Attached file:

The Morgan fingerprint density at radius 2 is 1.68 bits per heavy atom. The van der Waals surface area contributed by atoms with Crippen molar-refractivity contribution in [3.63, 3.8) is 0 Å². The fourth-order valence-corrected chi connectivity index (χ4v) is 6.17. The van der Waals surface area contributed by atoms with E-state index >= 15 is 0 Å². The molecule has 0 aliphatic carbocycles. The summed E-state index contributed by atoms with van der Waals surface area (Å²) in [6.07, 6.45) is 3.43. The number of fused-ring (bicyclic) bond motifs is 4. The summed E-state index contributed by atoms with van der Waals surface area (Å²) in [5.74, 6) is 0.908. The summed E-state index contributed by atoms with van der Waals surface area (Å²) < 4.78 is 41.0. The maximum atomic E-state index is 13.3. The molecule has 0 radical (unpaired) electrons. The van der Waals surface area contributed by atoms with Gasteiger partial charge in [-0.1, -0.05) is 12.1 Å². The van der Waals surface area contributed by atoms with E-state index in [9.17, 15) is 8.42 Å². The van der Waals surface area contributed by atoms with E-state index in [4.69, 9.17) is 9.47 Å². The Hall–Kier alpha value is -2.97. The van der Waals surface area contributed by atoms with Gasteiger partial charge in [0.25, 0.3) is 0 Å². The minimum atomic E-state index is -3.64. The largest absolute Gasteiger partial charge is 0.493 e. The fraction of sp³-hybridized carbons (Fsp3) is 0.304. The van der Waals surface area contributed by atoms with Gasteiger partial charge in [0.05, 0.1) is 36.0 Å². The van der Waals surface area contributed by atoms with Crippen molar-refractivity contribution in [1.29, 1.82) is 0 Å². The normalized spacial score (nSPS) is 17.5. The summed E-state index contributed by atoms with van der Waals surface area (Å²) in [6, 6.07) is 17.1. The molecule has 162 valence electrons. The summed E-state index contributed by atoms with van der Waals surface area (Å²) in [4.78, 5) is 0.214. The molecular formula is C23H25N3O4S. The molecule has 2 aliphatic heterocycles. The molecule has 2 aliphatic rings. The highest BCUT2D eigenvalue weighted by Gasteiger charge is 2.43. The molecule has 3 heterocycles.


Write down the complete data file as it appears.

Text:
The Morgan fingerprint density at radius 2 is 1.68 bits per heavy atom. The van der Waals surface area contributed by atoms with Crippen molar-refractivity contribution in [3.63, 3.8) is 0 Å². The fourth-order valence-corrected chi connectivity index (χ4v) is 6.17. The van der Waals surface area contributed by atoms with E-state index >= 15 is 0 Å². The molecule has 0 aliphatic carbocycles. The summed E-state index contributed by atoms with van der Waals surface area (Å²) in [6.07, 6.45) is 3.43. The number of fused-ring (bicyclic) bond motifs is 4. The summed E-state index contributed by atoms with van der Waals surface area (Å²) in [5.74, 6) is 0.908. The summed E-state index contributed by atoms with van der Waals surface area (Å²) < 4.78 is 41.0. The maximum atomic E-state index is 13.3. The molecule has 0 radical (unpaired) electrons. The van der Waals surface area contributed by atoms with Gasteiger partial charge in [-0.1, -0.05) is 12.1 Å². The van der Waals surface area contributed by atoms with E-state index in [9.17, 15) is 8.42 Å². The van der Waals surface area contributed by atoms with E-state index in [4.69, 9.17) is 9.47 Å². The Hall–Kier alpha value is -2.97. The van der Waals surface area contributed by atoms with Gasteiger partial charge in [0.25, 0.3) is 0 Å². The minimum atomic E-state index is -3.64. The largest absolute Gasteiger partial charge is 0.493 e. The fraction of sp³-hybridized carbons (Fsp3) is 0.304. The van der Waals surface area contributed by atoms with Gasteiger partial charge in [0.05, 0.1) is 36.0 Å². The van der Waals surface area contributed by atoms with Crippen molar-refractivity contribution in [1.29, 1.82) is 0 Å². The normalized spacial score (nSPS) is 17.5. The summed E-state index contributed by atoms with van der Waals surface area (Å²) in [6, 6.07) is 17.1. The molecule has 162 valence electrons. The summed E-state index contributed by atoms with van der Waals surface area (Å²) in [4.78, 5) is 0.214. The molecular formula is C23H25N3O4S. The molecule has 2 aliphatic heterocycles. The molecule has 2 aliphatic rings. The highest BCUT2D eigenvalue weighted by Gasteiger charge is 2.43. The molecule has 3 heterocycles.